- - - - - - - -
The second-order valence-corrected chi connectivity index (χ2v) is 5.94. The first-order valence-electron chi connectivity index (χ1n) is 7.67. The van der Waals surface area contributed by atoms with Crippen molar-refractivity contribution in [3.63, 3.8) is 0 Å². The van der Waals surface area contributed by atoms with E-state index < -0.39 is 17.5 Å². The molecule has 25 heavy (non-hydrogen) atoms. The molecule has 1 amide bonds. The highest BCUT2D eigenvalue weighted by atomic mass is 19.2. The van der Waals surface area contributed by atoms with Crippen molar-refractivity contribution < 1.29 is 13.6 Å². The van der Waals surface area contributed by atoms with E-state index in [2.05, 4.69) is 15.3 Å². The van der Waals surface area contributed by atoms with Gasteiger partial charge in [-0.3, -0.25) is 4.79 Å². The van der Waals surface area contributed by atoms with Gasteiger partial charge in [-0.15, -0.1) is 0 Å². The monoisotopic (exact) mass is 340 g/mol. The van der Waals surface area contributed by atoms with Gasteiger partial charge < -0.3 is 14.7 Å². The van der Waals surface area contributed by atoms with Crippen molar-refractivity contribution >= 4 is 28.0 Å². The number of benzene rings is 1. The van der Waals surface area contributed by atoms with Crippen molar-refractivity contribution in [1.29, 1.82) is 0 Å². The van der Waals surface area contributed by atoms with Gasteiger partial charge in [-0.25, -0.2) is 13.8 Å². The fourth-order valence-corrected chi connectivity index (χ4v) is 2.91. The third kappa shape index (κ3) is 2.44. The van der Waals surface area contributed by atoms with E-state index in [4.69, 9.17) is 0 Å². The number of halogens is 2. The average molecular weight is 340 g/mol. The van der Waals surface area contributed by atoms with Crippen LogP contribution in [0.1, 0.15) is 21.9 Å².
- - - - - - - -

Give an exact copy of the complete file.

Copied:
The second-order valence-corrected chi connectivity index (χ2v) is 5.94. The first-order valence-electron chi connectivity index (χ1n) is 7.67. The van der Waals surface area contributed by atoms with Crippen molar-refractivity contribution in [3.63, 3.8) is 0 Å². The van der Waals surface area contributed by atoms with E-state index < -0.39 is 17.5 Å². The molecule has 25 heavy (non-hydrogen) atoms. The molecule has 1 amide bonds. The highest BCUT2D eigenvalue weighted by atomic mass is 19.2. The van der Waals surface area contributed by atoms with Crippen molar-refractivity contribution < 1.29 is 13.6 Å². The van der Waals surface area contributed by atoms with E-state index in [2.05, 4.69) is 15.3 Å². The van der Waals surface area contributed by atoms with Gasteiger partial charge in [-0.3, -0.25) is 4.79 Å². The van der Waals surface area contributed by atoms with Gasteiger partial charge in [-0.15, -0.1) is 0 Å². The monoisotopic (exact) mass is 340 g/mol. The van der Waals surface area contributed by atoms with Gasteiger partial charge < -0.3 is 14.7 Å². The van der Waals surface area contributed by atoms with Crippen molar-refractivity contribution >= 4 is 28.0 Å². The number of benzene rings is 1. The van der Waals surface area contributed by atoms with Crippen molar-refractivity contribution in [1.29, 1.82) is 0 Å². The van der Waals surface area contributed by atoms with Gasteiger partial charge in [-0.25, -0.2) is 13.8 Å². The fourth-order valence-corrected chi connectivity index (χ4v) is 2.91. The third kappa shape index (κ3) is 2.44. The van der Waals surface area contributed by atoms with E-state index in [4.69, 9.17) is 0 Å². The number of halogens is 2. The average molecular weight is 340 g/mol. The van der Waals surface area contributed by atoms with Crippen LogP contribution in [0.1, 0.15) is 21.9 Å².